Ed:     Krista, thank you very much for walking us through what can be sometimes kind of an opaque process. I know I learned a few things today, so thanks a lot and take care.


KC:    Oh, you are welcome. Thanks, Ed.


Ed:     I’ll be right back after this short break with Erica MacKellar from NCSL.


           TM:  21:43


           Erica, welcome back to the podcast.


EM:    Thanks, Ed. It’s great to be here. 


Ed:     So, Erica, I want to talk to you about the budget situation in the states this year and going into the new fiscal year, but before we get to that can you tell listeners just overall how states have faired in terms of fiscal conditions coming out of the pandemic?


EM:    Yeah, you know the fiscal pictures in states has definitely been interesting the last few years. I’m sure you will remember as the pandemic hit, states were scrambling to try and estimate how much revenue they would lose. Large portions of the economy largely shutdown. States were predicting huge deficits, but the impact ended up being a lot more muted than experts expected. And coming out of the pandemic, states ended up with substantial surpluses the last few years. I think states weren’t sure exactly what the economic recovery would like so they were making pretty conservative revenue estimates and then really blowing past those. The labor market also stayed strong and there was a lot of pent-up demand for goods and services coming out of the pandemic. High inflation in the last couple of years has also helped a host of revenue collections. So, there are a lot of reasons why state revenues kind of recovered so swiftly and so strong. But I think one of the biggest reasons was the amount of federal aid that was distributed to states. You know those funds really helped states plug budget gaps and address the pandemic in 2020 and later the American Rescue Act Plan or ARPA funds really helped states kind of through that recovery and allowed them to make some really big investments particularly around capital projects and infrastructure.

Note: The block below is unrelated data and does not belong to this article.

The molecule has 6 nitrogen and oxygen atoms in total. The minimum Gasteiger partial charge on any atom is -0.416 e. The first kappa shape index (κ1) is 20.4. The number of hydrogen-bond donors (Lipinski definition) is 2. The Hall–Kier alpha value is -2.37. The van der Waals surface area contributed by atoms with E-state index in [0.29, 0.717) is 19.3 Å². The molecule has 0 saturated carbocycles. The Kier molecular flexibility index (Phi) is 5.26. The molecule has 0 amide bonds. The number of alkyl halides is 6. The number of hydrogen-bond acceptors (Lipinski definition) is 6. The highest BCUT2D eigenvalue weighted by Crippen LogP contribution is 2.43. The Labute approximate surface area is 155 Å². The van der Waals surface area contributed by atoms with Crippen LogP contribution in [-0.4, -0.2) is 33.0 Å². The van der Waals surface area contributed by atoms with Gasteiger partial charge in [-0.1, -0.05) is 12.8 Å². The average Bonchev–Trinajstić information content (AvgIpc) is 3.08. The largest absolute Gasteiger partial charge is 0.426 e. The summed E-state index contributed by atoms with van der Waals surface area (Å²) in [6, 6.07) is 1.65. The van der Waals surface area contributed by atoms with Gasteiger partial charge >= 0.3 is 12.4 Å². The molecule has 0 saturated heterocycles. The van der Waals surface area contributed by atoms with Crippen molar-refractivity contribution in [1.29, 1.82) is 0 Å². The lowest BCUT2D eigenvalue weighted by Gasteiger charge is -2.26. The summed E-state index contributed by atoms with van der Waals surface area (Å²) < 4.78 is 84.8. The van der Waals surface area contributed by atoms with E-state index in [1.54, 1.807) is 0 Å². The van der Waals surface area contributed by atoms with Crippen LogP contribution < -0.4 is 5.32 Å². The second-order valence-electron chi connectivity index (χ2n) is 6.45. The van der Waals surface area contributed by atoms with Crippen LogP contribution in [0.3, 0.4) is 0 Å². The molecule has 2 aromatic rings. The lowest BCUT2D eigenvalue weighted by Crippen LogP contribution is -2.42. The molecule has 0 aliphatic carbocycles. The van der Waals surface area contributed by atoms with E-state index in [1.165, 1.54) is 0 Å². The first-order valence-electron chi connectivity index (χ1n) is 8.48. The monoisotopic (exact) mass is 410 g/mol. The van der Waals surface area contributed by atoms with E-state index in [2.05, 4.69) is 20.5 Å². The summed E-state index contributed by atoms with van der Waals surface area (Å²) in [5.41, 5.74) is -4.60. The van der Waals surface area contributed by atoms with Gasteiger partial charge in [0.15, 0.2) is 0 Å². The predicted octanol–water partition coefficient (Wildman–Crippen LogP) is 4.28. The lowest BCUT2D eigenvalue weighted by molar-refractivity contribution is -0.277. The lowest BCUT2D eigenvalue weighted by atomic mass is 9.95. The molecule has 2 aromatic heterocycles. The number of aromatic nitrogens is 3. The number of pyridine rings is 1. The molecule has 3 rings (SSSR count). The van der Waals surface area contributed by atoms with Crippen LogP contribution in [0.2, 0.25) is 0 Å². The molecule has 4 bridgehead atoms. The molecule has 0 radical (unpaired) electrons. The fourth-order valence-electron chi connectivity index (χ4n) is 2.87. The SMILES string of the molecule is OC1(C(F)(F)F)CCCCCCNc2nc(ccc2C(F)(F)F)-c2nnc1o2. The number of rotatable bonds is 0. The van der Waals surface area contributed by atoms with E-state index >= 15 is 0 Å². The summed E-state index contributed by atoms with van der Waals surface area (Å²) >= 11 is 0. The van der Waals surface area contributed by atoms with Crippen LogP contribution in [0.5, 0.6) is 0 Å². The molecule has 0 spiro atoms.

The federal funds plus you know those better-than-expected revenues have allowed states to really build up their rainy-day funds in the last few years and kind of be ready for any kind of economic downturn they might see. So, the fiscal conditions in the states overall have been really strong and healthy the last few years.


Ed:     Now given what you’ve just described, we know that the fiscal year for most states ends at the end of June. So, what’s the situation been in states this year?It sounds like pretty good.


           TM:  25:16


EM:    The last few years have definitely been good, but we are definitely starting to see that robust recovery slowdown a bit now. When we surveyed states at the start of the fiscal year in July of 2023, states were expecting either much more modest growth and revenue or slight declines from the previous year. We also surveyed states earlier this year to see how they were kind of expecting their general fund revenue collections to perform for kind of the remainder of this fiscal year which as you mentioned ends on June 30 for most states. And of the 45 responses that we’ve received, 30 states are expecting to kind of meet their revenue expectations and 10 states plus Puerto Rico anticipate kind of exceeding those revenue estimates. By contrast, when we did this survey at the start of 2022, at least 25 states were expecting to exceed revenue estimates for that fiscal year. So, I think that that just kind of helps illustrate a little bit how things have started to kind of shift back into a lower gear. 


           We are also seeing the end of those federal funds that were really kind of helping to boast our state budgets. States have until the end of this year to obligate any remaining funds they have from ARPA and until 2026 to spend those funds. So, you know this fiscal year, we just aren’t seeing those big surpluses that we have the previous few fiscal years. So, states also won’t have those federal funds to rely on. But overall, you know states are still in a pretty healthy position as they wrap up this year’s budget and begin the next fiscal year.


Ed:     So those of us who are more causal observers of state budgets than you and other people in the fiscal world have been unable to avoid a lot of news stories about estimates falling short of expectations. We are never really sure how bad that is until we ask an expert like you, Erica. So how bad is it?  How big of a problem is it and how worried are lawmakers about this?